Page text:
“Passeau is undoubtedly the most underrated flinger in the loop” wrote Dan Daniel of the New York World-Telegram in 1941.28 He was the Cubs’ only reliable starter. Passeau’s record dropped to 14-14, but he led the staff in practically every meaningful pitching category. One of the best hitting pitchers of his generation (a .192 average with 15 home runs and 80 RBIs for his career) Passeau clouted his only grand slam — off his nemesis Casey — and a career-best five runs batted in on May 19 in a complete-game drubbing of the Dodgers, 14-1,
Passeau was named to the first of five All-Star squads in 1941 and was involved in one of the midsummer classic’s greatest moments. Just two days before the All-Star Game, he tossed a complete game on two days’ rest and arrived in Detroit feeling the effects of overwork. Passeau entered the game in the seventh inning. With two outs and two men on in the ninth, Ted Williams victimized Passeau by launching a dramatic walk-off home run at Briggs Stadium to give the AL an exciting 7-5 victory.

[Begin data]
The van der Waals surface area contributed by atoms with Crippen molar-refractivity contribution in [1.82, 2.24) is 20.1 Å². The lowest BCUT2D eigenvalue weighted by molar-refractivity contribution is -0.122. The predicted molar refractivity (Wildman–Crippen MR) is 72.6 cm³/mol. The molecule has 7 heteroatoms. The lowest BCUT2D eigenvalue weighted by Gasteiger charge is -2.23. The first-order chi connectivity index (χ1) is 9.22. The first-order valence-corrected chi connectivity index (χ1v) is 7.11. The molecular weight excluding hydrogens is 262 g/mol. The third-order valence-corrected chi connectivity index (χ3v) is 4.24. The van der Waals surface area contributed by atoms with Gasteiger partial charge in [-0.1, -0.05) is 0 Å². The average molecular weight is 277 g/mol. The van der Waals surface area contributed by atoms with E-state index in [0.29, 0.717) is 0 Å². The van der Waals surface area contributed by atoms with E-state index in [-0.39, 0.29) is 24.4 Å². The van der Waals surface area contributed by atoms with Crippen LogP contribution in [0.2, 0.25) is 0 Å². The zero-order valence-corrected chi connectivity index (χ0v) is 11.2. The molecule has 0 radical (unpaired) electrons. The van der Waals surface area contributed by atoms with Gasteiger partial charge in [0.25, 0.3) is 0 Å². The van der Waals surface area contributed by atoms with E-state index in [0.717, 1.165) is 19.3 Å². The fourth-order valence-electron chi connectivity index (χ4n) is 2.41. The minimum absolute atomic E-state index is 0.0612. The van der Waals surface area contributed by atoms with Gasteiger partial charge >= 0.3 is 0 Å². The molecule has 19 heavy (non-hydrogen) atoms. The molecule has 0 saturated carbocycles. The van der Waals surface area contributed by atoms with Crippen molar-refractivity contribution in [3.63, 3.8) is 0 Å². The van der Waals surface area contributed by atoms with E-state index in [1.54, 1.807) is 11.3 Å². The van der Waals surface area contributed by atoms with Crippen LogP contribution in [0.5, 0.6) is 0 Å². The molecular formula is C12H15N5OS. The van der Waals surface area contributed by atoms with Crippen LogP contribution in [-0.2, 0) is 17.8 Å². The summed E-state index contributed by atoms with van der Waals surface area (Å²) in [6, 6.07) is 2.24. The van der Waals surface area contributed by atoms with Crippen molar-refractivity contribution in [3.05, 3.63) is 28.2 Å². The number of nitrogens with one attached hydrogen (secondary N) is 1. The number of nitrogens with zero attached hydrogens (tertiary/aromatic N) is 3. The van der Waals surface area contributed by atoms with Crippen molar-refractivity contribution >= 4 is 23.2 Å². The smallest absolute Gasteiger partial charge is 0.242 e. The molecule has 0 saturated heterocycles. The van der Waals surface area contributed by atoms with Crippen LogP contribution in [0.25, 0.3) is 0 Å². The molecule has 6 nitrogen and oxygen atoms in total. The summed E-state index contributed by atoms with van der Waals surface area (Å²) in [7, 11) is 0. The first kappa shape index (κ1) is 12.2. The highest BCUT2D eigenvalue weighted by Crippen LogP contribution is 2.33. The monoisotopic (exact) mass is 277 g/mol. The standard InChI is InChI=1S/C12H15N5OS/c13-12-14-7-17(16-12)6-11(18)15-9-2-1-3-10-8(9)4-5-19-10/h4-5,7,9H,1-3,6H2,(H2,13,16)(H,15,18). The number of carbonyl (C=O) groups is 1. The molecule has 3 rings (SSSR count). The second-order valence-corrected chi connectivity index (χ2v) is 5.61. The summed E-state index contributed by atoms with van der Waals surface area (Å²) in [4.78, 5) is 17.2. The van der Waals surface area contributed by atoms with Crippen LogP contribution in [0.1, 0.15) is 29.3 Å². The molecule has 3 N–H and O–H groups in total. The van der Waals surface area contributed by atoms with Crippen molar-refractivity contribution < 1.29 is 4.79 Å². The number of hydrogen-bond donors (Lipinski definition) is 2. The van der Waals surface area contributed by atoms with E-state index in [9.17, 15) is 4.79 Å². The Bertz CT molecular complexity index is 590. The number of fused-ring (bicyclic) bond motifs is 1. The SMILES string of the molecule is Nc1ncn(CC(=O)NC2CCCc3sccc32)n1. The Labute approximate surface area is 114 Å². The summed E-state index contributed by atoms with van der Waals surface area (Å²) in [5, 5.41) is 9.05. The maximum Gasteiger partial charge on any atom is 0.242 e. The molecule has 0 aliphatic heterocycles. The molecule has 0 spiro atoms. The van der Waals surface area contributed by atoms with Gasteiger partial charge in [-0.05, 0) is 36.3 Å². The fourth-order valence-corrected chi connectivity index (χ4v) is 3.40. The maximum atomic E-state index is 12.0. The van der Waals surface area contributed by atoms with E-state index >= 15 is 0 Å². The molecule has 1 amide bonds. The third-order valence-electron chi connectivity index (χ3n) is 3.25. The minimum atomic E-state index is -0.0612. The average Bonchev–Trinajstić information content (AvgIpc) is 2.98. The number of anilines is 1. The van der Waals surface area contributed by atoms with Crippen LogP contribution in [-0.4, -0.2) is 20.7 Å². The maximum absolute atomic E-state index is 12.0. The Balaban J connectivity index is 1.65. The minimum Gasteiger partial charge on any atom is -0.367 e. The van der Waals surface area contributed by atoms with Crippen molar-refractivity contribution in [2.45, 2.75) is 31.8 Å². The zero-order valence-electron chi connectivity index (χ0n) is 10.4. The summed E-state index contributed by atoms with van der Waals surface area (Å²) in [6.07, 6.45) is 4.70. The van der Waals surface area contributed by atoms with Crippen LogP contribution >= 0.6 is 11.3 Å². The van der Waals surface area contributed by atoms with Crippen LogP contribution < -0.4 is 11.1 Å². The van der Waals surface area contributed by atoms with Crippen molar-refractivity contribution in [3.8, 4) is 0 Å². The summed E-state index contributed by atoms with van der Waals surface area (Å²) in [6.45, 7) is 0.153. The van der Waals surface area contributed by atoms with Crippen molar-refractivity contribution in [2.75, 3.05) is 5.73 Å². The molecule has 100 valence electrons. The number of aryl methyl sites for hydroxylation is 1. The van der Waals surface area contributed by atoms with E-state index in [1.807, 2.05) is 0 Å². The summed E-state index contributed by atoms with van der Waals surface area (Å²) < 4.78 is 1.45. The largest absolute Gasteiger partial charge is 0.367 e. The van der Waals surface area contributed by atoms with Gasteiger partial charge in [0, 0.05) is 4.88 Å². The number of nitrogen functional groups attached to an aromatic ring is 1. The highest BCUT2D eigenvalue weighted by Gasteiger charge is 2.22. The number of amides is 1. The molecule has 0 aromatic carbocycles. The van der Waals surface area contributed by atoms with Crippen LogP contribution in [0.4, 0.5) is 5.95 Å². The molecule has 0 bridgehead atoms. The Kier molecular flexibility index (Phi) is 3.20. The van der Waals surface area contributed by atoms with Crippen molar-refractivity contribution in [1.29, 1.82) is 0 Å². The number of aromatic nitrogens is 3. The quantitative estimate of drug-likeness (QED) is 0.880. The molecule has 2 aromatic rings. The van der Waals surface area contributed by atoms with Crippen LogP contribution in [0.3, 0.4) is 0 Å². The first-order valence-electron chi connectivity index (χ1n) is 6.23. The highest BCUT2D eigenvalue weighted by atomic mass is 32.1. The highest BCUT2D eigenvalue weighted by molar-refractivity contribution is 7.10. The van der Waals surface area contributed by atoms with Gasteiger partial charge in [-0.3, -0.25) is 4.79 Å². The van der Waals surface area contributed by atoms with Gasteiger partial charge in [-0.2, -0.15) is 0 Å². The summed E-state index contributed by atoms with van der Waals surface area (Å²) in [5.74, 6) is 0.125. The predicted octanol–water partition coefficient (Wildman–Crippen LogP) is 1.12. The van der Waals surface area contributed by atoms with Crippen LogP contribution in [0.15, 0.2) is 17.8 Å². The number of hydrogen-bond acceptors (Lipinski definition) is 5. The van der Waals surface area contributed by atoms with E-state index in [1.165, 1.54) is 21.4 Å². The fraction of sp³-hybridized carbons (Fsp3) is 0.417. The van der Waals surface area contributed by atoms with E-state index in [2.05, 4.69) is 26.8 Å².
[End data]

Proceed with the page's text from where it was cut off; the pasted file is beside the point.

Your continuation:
While in 1942 the Cubs sank to depths not experienced in 17 years Passeau was recognized as one of the National League’s best pitchers. “It’s a pity Claude Passeau is working for a club so lowly as the Cubs,” wrote Joe King of the New York World-Telegram. “For service to his team Passeau isn’t surpassed by anyone — he holds the pitching staff together.”29 At the age of 33, Passeau seemed more durable than ever although he was no longer expected to relieve ten to 15 times per year. In the first half of the season, he won a career eight straight starts (all complete games) en route to a 19-14 record accompanied by 24 complete games (in 34 starts). He redeemed himself in the All-Star Game, surrendering just one hit in two scoreless innings in the NL’s 3-1 loss.